The 2008 $20 Trillion Bank Bail-Out Revisited

Thursday, January 4, 2018
Betsy Bowman

Jack Rasmus in Z Magazine (Dec. 2017, Vol. 30, No. 9, p 28) counts up the cost of the $800 billion TARP bank bail-out initiated in Sept. 2008, and the subsequent “quantitative easing programs” carried out by the Federal Reserve and Central Banks in the major economies since then.

In the US, the Fed officially purchased $4.5 trillion in bad assets between 2009 and 2014. But it was actually more, perhaps as much as $7 trillion, because, as some of the Fed-purchased bonds matured and were paid off, the Fed reinvested the money once again to maintain the $4.5 trillion. The European Central Bank as of 2017 has bailed out European banks to the tune of $4.9 trillion, so far. The Bank of England, another $7 trillion. And the Bank of Japan, as of mid-2017, more than $5 trillion. The People's Bank of China bailouts to date amount to around $6 trillion. That's at least $21 trillion dollars poured into the global economy.

Why has there been no recovery except for those who hold stocks and bonds?

Banks create money. There is no fixed amount that gets exchanged indefinitely. Everytime someone takes out a mortgage, a car loan, a student loan, a pay-day loan, some bank is creating money and it is money created as debt. So for each dollar held by the world's billionnaires, someone owes that money to some bank or financial institution.

The wealth and income gaps are dangerous because they are debt that is held by the rest of the world and is owed to the wealthy. This debt destabilizes the global economy. To make matters worse, On top of this “real debt” is another quadillion dollars of bets--- derivatives. And this Mount Everest of debt and bets is based on “confidence.”

Throughout history, societies have operated with some kind of exchange of goods, often based on some form of fiat currency – money – and inexorably a few end up with most of the money and the rest end up in debt peonage. The typical outcome is social strife, war, revolution and the new leader proclaims a debt jubilee – he annuls all past debts - and the game starts over again. But we are far from a debt jubilee. The global surveillance state and the reach of the US military goes to each penny owed.

The current game is one where banks hoard the money they get from the Federal Reserve or Central banks. They hold it on their books. They use it to buy other companies; they long ago used it to pay off their TARP loans which lifted restrictions on executives' compensation; they use it to buy back shares and pump up the price of the stock share so they could sell at an even greater profit; and, they used it to give generous dividends to their stock holders and to themselves in the form of compensation.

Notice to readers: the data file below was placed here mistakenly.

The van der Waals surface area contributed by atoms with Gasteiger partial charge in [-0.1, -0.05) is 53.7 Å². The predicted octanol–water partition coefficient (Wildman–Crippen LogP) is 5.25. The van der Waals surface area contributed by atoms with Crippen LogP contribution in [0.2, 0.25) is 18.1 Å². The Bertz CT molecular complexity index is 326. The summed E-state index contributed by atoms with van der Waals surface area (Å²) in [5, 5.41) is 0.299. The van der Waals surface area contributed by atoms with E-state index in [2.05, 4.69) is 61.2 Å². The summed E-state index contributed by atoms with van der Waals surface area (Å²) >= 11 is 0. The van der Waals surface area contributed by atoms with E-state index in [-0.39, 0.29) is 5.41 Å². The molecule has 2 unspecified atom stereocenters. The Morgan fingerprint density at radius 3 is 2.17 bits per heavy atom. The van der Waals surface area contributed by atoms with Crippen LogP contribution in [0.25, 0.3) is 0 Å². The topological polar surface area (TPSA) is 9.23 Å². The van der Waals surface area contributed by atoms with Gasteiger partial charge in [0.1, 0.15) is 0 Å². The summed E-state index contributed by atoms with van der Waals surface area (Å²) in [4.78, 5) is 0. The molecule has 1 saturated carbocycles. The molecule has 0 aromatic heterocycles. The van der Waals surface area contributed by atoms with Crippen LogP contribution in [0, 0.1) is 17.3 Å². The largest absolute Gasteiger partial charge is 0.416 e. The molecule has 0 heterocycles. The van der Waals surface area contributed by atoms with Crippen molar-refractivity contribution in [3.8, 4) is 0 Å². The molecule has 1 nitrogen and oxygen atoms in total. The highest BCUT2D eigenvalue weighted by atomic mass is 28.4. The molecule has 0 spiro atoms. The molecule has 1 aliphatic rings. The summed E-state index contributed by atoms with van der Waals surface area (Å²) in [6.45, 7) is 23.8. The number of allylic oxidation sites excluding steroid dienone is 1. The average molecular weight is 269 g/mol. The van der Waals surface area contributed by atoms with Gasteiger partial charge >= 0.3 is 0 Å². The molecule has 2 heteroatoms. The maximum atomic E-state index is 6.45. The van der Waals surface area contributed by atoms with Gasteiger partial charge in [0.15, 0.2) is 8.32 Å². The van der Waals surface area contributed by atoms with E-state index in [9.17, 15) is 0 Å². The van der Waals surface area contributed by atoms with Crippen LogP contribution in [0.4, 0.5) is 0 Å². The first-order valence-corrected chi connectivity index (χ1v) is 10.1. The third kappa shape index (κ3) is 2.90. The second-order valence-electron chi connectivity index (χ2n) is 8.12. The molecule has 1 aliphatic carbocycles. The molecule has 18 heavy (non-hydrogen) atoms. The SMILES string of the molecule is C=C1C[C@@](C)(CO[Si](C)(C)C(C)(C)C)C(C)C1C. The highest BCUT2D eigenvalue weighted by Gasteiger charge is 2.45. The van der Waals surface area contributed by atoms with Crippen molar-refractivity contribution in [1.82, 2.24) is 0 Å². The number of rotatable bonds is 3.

There's been no recovery because the money hasn't been invested in production of goods and services and in hiring people to make those goods and services.

So the top 1% or maybe even the top 5% are doing fine, while everyone else is living on their 1975 wages, struggling with two or three precarious part-time or temporary jobs, and the US government borrows money from private banks instead of issuing their own currency debt free; gives it to the super rich as tax cuts, and blows it up along with excess populations around the world. This is not the kind of economy dreamed of by Adam Smith which would free people from the Kings' or Tsars' whims and the feudal rights of the aristocracy. This is a return to feudal arrangements where a very few own most everything – they were called Kings and Tsars – and the vast majority lived in wretched poverty. The great middle class promised by capitalism has been reduced to a miserable mass comparable to serfs, with a few courtiers or CEO's serving the kings and tsars, and they are doing quite well.

Naomi Klein calls it “Disaster capitalism.” Paul Craig Roberts, former Assistant Secretary of the US Treasury and Associate Editor of the Wall Street Journal, calls it “Plunder Capitalism.” William Davies calls it “Punitive Capitalism.” But this is no longer capitalism.

There is a positive solution that would end world poverty and save humanity: 1) stop the wars; 2) cancel the debt ; 3) redistribute wealth; 4) produce for need and not profit; 5) make all banks public; 6) make all businesses worker owned and managed. Or we can follow the logical consequences of the past 30-40 years' trajectory of neoliberalism. We can't let that happpen.

Betsy Bowman, Ph.D., is President, Center for Global Justice